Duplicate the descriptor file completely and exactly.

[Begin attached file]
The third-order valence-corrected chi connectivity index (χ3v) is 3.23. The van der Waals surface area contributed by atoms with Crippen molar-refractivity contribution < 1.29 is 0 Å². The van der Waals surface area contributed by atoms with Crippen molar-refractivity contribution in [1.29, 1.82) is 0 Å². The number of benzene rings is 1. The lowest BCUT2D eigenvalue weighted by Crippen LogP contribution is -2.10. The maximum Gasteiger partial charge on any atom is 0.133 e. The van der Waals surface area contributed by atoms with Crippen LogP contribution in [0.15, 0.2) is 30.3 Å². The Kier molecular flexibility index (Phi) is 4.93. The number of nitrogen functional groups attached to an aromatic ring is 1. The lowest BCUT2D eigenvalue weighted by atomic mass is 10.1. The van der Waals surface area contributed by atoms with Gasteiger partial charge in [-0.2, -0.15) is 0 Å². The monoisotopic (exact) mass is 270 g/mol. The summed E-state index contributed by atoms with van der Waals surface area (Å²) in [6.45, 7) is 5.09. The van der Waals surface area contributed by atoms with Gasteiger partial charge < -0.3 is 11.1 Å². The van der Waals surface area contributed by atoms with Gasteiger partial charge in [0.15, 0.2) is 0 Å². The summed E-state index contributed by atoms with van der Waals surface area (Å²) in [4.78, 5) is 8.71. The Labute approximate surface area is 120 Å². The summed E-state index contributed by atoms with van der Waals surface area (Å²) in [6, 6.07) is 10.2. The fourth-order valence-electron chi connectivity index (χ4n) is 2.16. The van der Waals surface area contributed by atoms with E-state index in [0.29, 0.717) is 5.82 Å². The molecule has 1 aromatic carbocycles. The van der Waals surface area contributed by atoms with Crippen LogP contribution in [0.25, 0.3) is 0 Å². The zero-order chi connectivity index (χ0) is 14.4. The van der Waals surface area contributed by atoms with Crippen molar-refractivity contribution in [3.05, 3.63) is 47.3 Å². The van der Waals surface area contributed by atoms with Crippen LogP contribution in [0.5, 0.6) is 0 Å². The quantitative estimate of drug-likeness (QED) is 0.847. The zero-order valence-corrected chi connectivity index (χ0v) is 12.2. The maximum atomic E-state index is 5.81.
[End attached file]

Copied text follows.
The third-order valence-corrected chi connectivity index (χ3v) is 3.23. The van der Waals surface area contributed by atoms with Crippen molar-refractivity contribution < 1.29 is 0 Å². The van der Waals surface area contributed by atoms with Crippen molar-refractivity contribution in [1.29, 1.82) is 0 Å². The number of benzene rings is 1. The lowest BCUT2D eigenvalue weighted by Crippen LogP contribution is -2.10. The maximum Gasteiger partial charge on any atom is 0.133 e. The van der Waals surface area contributed by atoms with Crippen LogP contribution in [0.15, 0.2) is 30.3 Å². The Kier molecular flexibility index (Phi) is 4.93. The number of nitrogen functional groups attached to an aromatic ring is 1. The lowest BCUT2D eigenvalue weighted by atomic mass is 10.1. The van der Waals surface area contributed by atoms with Gasteiger partial charge in [-0.2, -0.15) is 0 Å². The monoisotopic (exact) mass is 270 g/mol. The summed E-state index contributed by atoms with van der Waals surface area (Å²) in [6.45, 7) is 5.09. The van der Waals surface area contributed by atoms with Gasteiger partial charge < -0.3 is 11.1 Å². The van der Waals surface area contributed by atoms with Gasteiger partial charge in [0.15, 0.2) is 0 Å². The summed E-state index contributed by atoms with van der Waals surface area (Å²) in [4.78, 5) is 8.71. The Labute approximate surface area is 120 Å². The summed E-state index contributed by atoms with van der Waals surface area (Å²) in [6, 6.07) is 10.2. The fourth-order valence-electron chi connectivity index (χ4n) is 2.16. The van der Waals surface area contributed by atoms with E-state index in [0.29, 0.717) is 5.82 Å². The molecule has 1 aromatic carbocycles. The van der Waals surface area contributed by atoms with Crippen LogP contribution in [0.25, 0.3) is 0 Å². The zero-order chi connectivity index (χ0) is 14.4. The van der Waals surface area contributed by atoms with Crippen molar-refractivity contribution in [3.05, 3.63) is 47.3 Å². The van der Waals surface area contributed by atoms with Crippen LogP contribution in [0.5, 0.6) is 0 Å². The quantitative estimate of drug-likeness (QED) is 0.847. The zero-order valence-corrected chi connectivity index (χ0v) is 12.2. The maximum atomic E-state index is 5.81.